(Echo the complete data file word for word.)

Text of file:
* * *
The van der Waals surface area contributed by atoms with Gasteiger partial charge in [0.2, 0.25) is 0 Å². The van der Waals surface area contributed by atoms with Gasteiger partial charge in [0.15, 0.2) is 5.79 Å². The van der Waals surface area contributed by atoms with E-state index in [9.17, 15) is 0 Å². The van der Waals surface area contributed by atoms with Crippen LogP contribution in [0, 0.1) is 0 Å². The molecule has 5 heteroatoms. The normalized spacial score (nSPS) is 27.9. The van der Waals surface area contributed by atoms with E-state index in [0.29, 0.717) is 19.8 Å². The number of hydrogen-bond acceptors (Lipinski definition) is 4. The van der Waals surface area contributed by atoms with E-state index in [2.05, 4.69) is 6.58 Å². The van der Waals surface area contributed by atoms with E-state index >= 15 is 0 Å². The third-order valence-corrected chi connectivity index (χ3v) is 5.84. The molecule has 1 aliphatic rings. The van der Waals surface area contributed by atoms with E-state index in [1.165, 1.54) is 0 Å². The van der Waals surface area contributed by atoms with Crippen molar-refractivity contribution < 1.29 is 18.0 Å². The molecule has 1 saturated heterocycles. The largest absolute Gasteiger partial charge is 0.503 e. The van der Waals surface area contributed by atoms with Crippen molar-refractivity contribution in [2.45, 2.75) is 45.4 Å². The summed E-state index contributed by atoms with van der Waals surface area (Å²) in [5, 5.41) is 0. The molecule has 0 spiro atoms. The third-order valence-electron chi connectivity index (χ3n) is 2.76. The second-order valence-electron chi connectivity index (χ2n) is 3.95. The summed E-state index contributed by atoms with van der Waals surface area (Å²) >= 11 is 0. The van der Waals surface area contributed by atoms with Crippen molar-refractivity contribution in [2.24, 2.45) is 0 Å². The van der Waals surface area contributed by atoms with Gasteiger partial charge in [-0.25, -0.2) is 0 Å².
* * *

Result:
The van der Waals surface area contributed by atoms with Gasteiger partial charge in [0.2, 0.25) is 0 Å². The van der Waals surface area contributed by atoms with Gasteiger partial charge in [0.15, 0.2) is 5.79 Å². The van der Waals surface area contributed by atoms with E-state index in [9.17, 15) is 0 Å². The van der Waals surface area contributed by atoms with Crippen LogP contribution in [0, 0.1) is 0 Å². The molecule has 5 heteroatoms. The normalized spacial score (nSPS) is 27.9. The van der Waals surface area contributed by atoms with E-state index in [0.29, 0.717) is 19.8 Å². The number of hydrogen-bond acceptors (Lipinski definition) is 4. The van der Waals surface area contributed by atoms with E-state index in [2.05, 4.69) is 6.58 Å². The van der Waals surface area contributed by atoms with E-state index >= 15 is 0 Å². The third-order valence-corrected chi connectivity index (χ3v) is 5.84. The molecule has 1 aliphatic rings. The van der Waals surface area contributed by atoms with E-state index in [1.165, 1.54) is 0 Å². The van der Waals surface area contributed by atoms with Crippen molar-refractivity contribution < 1.29 is 18.0 Å². The molecule has 1 saturated heterocycles. The largest absolute Gasteiger partial charge is 0.503 e. The van der Waals surface area contributed by atoms with Crippen molar-refractivity contribution in [2.45, 2.75) is 45.4 Å². The summed E-state index contributed by atoms with van der Waals surface area (Å²) in [5, 5.41) is 0. The molecule has 0 spiro atoms. The third-order valence-electron chi connectivity index (χ3n) is 2.76. The second-order valence-electron chi connectivity index (χ2n) is 3.95. The summed E-state index contributed by atoms with van der Waals surface area (Å²) >= 11 is 0. The van der Waals surface area contributed by atoms with Crippen molar-refractivity contribution in [2.24, 2.45) is 0 Å². The van der Waals surface area contributed by atoms with Gasteiger partial charge in [-0.25, -0.2) is 0 Å².